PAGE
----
“The id cannot be afraid, as the ego can; it is not an organization, and cannot estimate situations of danger; (Freud, 1936, ch. 8); and that “No such purpose as… protecting itself from dangers by means of anxiety can be attributed to the id. That is the business of the ego…” (Freud, 1949, p.17).
Freud additionally emphasized the Id as being isolated or “cut off” from the world:
“The core of our being, then, is formed by the obscure id, which has no direct relations with the external world and is accessible even to our own knowledge only through the medium of another agency of the mind… The id, which is cut off from the external world, has its own world of perception…” (Freud, 1940, p.195).
One also wonders whether Freud was really comfortable with the “illogic” of the Id in light of his statement “Wo Es war, soll Ich werden.” (1991, p. 112). Roughly translated – “Where It was, there I shall be,” or “Where Id was, Ego shall be;” this statement might indicate a civilized aversion to the primitive Id.

Speaking for myself, many of the difficulties people experience seem to revolve around or have their origins in the civilized superego, rather than in the id; though the solutions may lie with the latter.
Dr. Hyman Spotnitz describes how important the Id is to curing the patient:
“…what he has to do is talk from the unconscious… What he has to do is say what occurs to him. He has to tell you what he doesn’t know. He has to talk from his id… The unconscious has to be verbalized all the way by the patient. The patient doesn’t have to understand the unconscious. What matters is that it is put into words. The analyst doesn’t even have to understand it. The patient just has to say it. The analyst’s work is getting the patient to say it.” (Meadow, 1999, p. 16, emphasis added).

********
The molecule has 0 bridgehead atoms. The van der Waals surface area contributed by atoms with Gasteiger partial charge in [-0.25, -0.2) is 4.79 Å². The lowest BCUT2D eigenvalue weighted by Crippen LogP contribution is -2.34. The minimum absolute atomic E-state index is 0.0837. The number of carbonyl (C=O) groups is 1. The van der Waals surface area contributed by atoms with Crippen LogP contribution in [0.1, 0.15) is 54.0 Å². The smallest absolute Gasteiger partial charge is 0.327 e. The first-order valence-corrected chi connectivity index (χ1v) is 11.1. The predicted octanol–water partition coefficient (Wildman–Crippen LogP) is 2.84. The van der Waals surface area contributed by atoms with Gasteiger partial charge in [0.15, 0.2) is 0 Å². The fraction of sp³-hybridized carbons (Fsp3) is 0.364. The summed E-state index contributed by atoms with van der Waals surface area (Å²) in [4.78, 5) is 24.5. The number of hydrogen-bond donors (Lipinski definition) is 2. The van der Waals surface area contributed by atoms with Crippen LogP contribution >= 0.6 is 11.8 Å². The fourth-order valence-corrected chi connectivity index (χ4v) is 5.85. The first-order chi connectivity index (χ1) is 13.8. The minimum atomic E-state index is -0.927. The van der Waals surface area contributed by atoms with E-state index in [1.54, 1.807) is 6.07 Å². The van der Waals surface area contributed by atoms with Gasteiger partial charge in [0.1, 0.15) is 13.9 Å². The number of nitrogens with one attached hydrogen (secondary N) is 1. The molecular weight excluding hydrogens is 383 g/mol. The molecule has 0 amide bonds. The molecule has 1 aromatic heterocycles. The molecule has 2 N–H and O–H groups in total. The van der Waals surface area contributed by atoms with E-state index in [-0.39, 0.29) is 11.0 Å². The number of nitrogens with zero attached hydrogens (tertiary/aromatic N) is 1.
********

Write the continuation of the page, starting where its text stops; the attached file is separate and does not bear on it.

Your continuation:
References
Freud, S. (1933). New Introductory Lectures on Psychoanalysis. (trans. W. J. H. Sprott). New York. W. W. Norton & Co., Inc.

Freud, S. (1936). The problem of anxiety. (Original work published 1923). New York. W. W. Norton & Co., Inc.

Freud, S. (1940). An Outline of Psychoanalysis. The Standard Edition of the Complete Psychological Works of Sigmund Freud, Volume XXIII.
Freud, S. (1940b). An Outline of Psychoanalysis. Hogarth Press, (1979).

Freud, S. (1949). An Outline of Psychoanalysis. (trans. James Strachey). New York. W. W. Norton & Co., Inc.

Freud, S. (1991). "The Dissection of the Psychical Personality," Lecture 31 in New Introductory Lectures on Psychoanalysis, (1932, trans. James Strachey). London & New York. Penguin Books.

Margolis, B. (1994). Research in Modern Psychoanalysis. (Modern Psychoanalysis, Vol. 19, No. 2).

Masson, J. (1985, ed. and trans.). The Complete Letters of Sigmund Freud to Wilhelm Fliess, 1887-1904, Cambridge, MA, Harvard University Press. (Freud’s letter to Fliess, March 10, 1898, quoted here).

Meadow, P. (1999). The Clinical Practice of Modern Psychoanalysis: An Interview with Hyman Spotnitz. (Meadow/Spotnitz, CMPS/Modern Psychoanalysis, Vol. 24, No. 1)


© 2007, James G. Fennessy, M.A., J.D.
Matawan, New Jersey 07747
E-mail: njanalyst@hotmail.com
http://modernpsychoanalysis.org